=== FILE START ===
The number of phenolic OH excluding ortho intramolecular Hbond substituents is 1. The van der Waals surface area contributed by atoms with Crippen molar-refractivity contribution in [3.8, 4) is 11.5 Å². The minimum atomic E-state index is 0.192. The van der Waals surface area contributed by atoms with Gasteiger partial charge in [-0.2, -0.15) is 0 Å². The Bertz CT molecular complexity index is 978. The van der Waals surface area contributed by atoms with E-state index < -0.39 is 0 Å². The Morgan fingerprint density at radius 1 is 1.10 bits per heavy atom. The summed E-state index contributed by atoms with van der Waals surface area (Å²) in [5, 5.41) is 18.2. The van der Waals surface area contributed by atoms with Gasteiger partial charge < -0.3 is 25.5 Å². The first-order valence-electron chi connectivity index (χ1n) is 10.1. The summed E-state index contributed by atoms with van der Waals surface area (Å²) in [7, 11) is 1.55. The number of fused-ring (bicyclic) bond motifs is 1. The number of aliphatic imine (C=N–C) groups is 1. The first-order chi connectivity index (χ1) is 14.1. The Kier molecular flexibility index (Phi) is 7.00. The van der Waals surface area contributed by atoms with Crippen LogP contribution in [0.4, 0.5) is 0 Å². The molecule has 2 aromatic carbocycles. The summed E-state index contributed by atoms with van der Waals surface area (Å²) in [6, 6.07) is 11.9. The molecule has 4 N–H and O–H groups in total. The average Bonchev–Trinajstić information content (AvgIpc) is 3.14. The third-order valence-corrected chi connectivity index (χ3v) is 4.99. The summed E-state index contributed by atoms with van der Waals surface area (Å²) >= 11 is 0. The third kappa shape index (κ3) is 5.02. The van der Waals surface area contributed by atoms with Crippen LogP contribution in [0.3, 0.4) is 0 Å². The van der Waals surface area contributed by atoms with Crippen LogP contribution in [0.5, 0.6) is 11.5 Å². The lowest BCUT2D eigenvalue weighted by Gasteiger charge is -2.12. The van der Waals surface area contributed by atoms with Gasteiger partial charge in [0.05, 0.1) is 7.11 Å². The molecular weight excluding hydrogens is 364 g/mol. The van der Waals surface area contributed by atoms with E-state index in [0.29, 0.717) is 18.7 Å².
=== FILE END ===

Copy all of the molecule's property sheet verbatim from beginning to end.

The number of phenolic OH excluding ortho intramolecular Hbond substituents is 1. The van der Waals surface area contributed by atoms with Crippen molar-refractivity contribution in [3.8, 4) is 11.5 Å². The minimum atomic E-state index is 0.192. The van der Waals surface area contributed by atoms with Gasteiger partial charge in [-0.2, -0.15) is 0 Å². The Bertz CT molecular complexity index is 978. The van der Waals surface area contributed by atoms with E-state index < -0.39 is 0 Å². The Morgan fingerprint density at radius 1 is 1.10 bits per heavy atom. The summed E-state index contributed by atoms with van der Waals surface area (Å²) in [5, 5.41) is 18.2. The van der Waals surface area contributed by atoms with Gasteiger partial charge < -0.3 is 25.5 Å². The first-order valence-electron chi connectivity index (χ1n) is 10.1. The summed E-state index contributed by atoms with van der Waals surface area (Å²) in [7, 11) is 1.55. The number of fused-ring (bicyclic) bond motifs is 1. The number of aliphatic imine (C=N–C) groups is 1. The first-order chi connectivity index (χ1) is 14.1. The Kier molecular flexibility index (Phi) is 7.00. The van der Waals surface area contributed by atoms with Crippen LogP contribution in [0.4, 0.5) is 0 Å². The molecule has 2 aromatic carbocycles. The summed E-state index contributed by atoms with van der Waals surface area (Å²) in [6, 6.07) is 11.9. The molecule has 4 N–H and O–H groups in total. The average Bonchev–Trinajstić information content (AvgIpc) is 3.14. The third-order valence-corrected chi connectivity index (χ3v) is 4.99. The summed E-state index contributed by atoms with van der Waals surface area (Å²) >= 11 is 0. The third kappa shape index (κ3) is 5.02. The van der Waals surface area contributed by atoms with Crippen LogP contribution in [0.3, 0.4) is 0 Å². The van der Waals surface area contributed by atoms with Crippen LogP contribution in [0.5, 0.6) is 11.5 Å². The lowest BCUT2D eigenvalue weighted by Gasteiger charge is -2.12. The van der Waals surface area contributed by atoms with Gasteiger partial charge in [0.05, 0.1) is 7.11 Å². The molecular weight excluding hydrogens is 364 g/mol. The van der Waals surface area contributed by atoms with E-state index in [0.29, 0.717) is 18.7 Å².